"Hold fast to dreams
"For when dreams die
"Life is a broken-winged bird
"That cannot fly.
"Hold fast to dreams
"For when dreams go
"Life is a barren field
"Frozen with snow."
— Langston Hughes
Dreams or hopes or seemingly unattainable wishes - whatever you want to call them - are all some people have when they talk about a future.
So why would we ever tell a bright-eyed youngster in this country who is hungry for knowledge, eagerly ambitious and desperate for the slightest chance that he or she doesn't have the right to dream?
That's what we are saying to hundreds of thousands who go to school, apply themselves with vibrant vigor and achieve in ways many find unimaginable based on their life's circumstances alone.
Some of us have no problem slamming doors in their faces, snatching opportunity from their grasps, cursing their existence and even kicking them out of the country.
I'm talking about the children of illegal immigrants who were brought here by their parents and, despite the place of their birth, know only one country: America. In fact, as far as they are concerned, they are American.
They have learned English, held their hands over their hearts as they recited the Pledge of Allegiance, excelled in public schools, been accepted in our universities and some have died wearing the uniform of the U.S. military.
But in our zeal to crack down on illegal immigration, to "protect our borders" and supposedly shore up our economy, some of these young people - among our best and brightest - are being targeted for deportation.
That's not only mean; it's crazy.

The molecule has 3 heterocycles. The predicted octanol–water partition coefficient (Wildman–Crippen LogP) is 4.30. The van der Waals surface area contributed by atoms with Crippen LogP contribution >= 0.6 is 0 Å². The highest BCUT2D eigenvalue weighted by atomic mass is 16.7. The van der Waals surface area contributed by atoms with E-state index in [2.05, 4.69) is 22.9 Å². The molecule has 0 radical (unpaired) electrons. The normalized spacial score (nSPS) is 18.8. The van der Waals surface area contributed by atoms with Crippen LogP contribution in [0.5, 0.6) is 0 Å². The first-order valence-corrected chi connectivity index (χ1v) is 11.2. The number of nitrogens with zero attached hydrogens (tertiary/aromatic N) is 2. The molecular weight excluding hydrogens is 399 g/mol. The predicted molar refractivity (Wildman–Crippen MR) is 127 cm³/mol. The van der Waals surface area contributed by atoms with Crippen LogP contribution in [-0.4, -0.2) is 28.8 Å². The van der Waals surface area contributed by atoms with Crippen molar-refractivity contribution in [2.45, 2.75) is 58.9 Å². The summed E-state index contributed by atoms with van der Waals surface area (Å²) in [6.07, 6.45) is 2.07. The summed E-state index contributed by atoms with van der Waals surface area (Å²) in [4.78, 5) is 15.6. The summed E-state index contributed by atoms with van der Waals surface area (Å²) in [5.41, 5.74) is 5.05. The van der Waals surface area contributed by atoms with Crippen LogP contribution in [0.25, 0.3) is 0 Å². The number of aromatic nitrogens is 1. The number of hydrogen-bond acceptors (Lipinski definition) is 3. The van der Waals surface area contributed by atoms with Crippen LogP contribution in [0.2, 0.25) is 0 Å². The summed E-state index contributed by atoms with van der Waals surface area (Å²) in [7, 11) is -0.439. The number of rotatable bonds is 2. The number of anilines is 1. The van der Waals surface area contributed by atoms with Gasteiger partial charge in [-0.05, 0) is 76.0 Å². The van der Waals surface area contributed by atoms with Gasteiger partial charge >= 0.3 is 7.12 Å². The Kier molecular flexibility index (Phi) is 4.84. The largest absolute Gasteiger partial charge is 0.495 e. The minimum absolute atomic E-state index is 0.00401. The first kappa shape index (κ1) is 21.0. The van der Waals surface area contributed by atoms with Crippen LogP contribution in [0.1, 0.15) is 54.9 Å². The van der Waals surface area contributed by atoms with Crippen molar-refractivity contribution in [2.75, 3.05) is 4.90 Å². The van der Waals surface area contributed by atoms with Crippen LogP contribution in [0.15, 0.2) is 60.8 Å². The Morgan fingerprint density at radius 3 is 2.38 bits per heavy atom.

The recent cases of the 19-year-old Harvard student detained while trying to board a plane in San Antonio and the two brothers, ages 19 and 20, arrested on an Amtrak train are just three examples of why Congress should pass the DREAM Act.
President Barack Obama has called for comprehensive immigration reform that lawmakers don't have the will to tackle, much less pass, in this bitter election year. But there is no reason not to take an intermediate step and make it possible for children brought to this country as minors to remain here while pursuing an education.
The legislation, officially named Development, Relief and Education for Alien Minors, would not give anyone citizenship, but it would make them legal residents as long as they met certain qualifications.
If an illegal immigrant was younger than 16 when brought to this country, the DREAM Act would provide steps for awarding permanent residency that would include the ability to speak English, enrollment in higher education (university or vocational school) or enlisting in the military.
While the students would be eligible for private loans, they would not qualify for Pell Grants.
After receiving their education and becoming permanent residents, then they can get on the road to citizenship provided they abide by all other immigration rules.
It makes sense that we encourage these youngsters to get an education that, in turn, makes them more valuable citizens who will become taxpayers.
They should not be punished for a decision their parents made, and they should not have to remain in the shadows as they try to pursue their careers.
If Congress continues to drag its feet on this matter, then the president should make good on his campaign promise to do something about immigration by issuing an executive order prohibiting the deportation of any student in good standing who came to this country under age 16.
No other student should have to go through what Harvard sophomore Eric Balderas and brothers Carlos and Rafael Robles have gone through.
On the contrary, we should encourage and assist these young men and women to do the best they can in school and then to seek college degrees. And then we should welcome them into our communities as contributing members of society without any stigmas attached.
After all, they are ours.
They are part of us.
They are we.
How dare we deprive them of the very right to dream?
ABOUT THE WRITER
Bob Ray Sanders is a columnist for the Fort Worth Star-Telegram. Readers may write to him at: 400 W. 7th Street, Fort Worth, Texas 76102, or via e-mail at firstname.lastname@example.org.